Wendover Remembers, September 1918
On the Western Front the German Army was gradually forced back to its main defensive position – the Hindenburg Line. British troops captured Cagnicourt, Villers and Queant. The French crossed the Somme and American soldiers achieved success in the St Mihiel area capturing 15,000 prisoners. The Hindenburg line was breached by the British on the Canal du Nord and at St Quentin. An Anglo-Belgian force made advances along a 23 mile front in Flanders. While the German troops continued to resist strongly, their morale was collapsing. An ally of Germany, Bulgaria, signed an armistice after being defeated by Serbia. In the Middle East British forces began the Battle of Armageddon to drive Turkey out of Palestine and Syria.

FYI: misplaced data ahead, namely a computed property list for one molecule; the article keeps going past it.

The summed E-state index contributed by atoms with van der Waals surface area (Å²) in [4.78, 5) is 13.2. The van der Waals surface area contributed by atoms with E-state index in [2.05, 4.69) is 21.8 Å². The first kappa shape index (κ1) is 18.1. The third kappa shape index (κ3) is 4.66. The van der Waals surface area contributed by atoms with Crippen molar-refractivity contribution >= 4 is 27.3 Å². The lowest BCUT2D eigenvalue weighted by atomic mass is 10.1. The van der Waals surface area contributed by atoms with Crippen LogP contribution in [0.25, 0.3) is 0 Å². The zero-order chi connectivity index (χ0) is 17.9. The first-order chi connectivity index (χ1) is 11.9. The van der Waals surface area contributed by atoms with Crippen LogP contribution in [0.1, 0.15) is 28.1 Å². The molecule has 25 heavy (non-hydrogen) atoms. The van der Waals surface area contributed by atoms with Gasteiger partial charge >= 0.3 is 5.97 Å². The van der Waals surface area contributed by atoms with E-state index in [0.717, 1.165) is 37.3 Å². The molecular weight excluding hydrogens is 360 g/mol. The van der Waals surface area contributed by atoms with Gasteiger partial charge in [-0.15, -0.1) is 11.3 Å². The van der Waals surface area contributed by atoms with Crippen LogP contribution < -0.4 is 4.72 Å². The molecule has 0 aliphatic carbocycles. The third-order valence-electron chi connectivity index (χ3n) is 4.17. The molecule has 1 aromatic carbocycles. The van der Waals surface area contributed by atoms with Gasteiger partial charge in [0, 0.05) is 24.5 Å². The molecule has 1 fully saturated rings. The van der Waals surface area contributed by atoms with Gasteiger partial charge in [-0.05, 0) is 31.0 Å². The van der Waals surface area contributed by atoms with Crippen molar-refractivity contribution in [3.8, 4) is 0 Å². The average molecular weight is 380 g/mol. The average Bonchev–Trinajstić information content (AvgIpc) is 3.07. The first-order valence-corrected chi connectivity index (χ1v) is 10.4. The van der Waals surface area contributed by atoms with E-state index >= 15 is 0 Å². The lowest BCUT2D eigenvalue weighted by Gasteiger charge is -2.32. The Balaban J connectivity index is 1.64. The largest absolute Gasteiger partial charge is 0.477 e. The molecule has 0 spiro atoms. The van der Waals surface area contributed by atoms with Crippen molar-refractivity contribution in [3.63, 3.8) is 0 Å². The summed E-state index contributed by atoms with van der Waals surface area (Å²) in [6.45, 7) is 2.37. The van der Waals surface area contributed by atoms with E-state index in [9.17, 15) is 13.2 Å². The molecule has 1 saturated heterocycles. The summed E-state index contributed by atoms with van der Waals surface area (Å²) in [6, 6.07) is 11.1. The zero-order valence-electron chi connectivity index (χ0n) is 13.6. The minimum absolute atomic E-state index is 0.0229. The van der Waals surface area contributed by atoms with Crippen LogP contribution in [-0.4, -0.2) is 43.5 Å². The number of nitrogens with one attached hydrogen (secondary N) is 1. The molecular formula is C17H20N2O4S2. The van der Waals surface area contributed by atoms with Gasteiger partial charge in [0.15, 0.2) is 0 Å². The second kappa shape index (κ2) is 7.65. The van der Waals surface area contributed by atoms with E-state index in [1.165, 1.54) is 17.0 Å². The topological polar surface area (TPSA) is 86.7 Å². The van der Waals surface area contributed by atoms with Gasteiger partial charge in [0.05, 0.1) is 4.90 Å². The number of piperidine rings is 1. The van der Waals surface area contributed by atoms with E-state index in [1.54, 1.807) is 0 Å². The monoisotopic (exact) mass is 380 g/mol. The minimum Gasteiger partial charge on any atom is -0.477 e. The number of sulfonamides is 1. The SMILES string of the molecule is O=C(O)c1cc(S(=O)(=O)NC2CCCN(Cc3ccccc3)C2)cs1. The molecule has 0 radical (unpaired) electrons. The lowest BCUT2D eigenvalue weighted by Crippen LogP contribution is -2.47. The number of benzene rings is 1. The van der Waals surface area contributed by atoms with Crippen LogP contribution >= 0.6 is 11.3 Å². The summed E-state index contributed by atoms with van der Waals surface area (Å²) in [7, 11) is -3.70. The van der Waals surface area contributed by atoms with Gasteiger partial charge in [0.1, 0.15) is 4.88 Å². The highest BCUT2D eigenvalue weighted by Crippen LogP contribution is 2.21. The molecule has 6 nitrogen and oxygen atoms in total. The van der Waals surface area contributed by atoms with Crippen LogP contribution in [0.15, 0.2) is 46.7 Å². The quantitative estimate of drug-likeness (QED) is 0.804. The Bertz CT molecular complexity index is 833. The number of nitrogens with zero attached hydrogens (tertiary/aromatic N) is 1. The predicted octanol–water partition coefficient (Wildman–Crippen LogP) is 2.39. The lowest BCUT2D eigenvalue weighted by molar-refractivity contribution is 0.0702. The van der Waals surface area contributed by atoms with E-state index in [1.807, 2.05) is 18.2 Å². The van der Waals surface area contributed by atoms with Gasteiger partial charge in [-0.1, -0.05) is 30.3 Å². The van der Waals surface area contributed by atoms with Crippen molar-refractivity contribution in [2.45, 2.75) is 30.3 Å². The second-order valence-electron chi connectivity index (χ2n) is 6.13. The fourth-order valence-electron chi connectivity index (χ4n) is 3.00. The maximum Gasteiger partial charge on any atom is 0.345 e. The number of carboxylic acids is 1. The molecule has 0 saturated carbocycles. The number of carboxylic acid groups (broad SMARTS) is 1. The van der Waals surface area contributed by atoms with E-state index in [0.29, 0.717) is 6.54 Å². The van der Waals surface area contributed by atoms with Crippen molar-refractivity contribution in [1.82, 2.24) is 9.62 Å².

Private George Tomlin of the Ox & Bucks Light Infantry, aged 22, died of wounds on the September 13 1918 in France. George was the son of George and Mary Tomlin of Addington Cottages and was one of the first Wendover men to enlist on 24 August 1914. His brother, William, served with the Royal Engineers. On the 1911 census, George, age 15, was listed as houseboy. He had been a member of St Mary’s Sunday school and a chorister.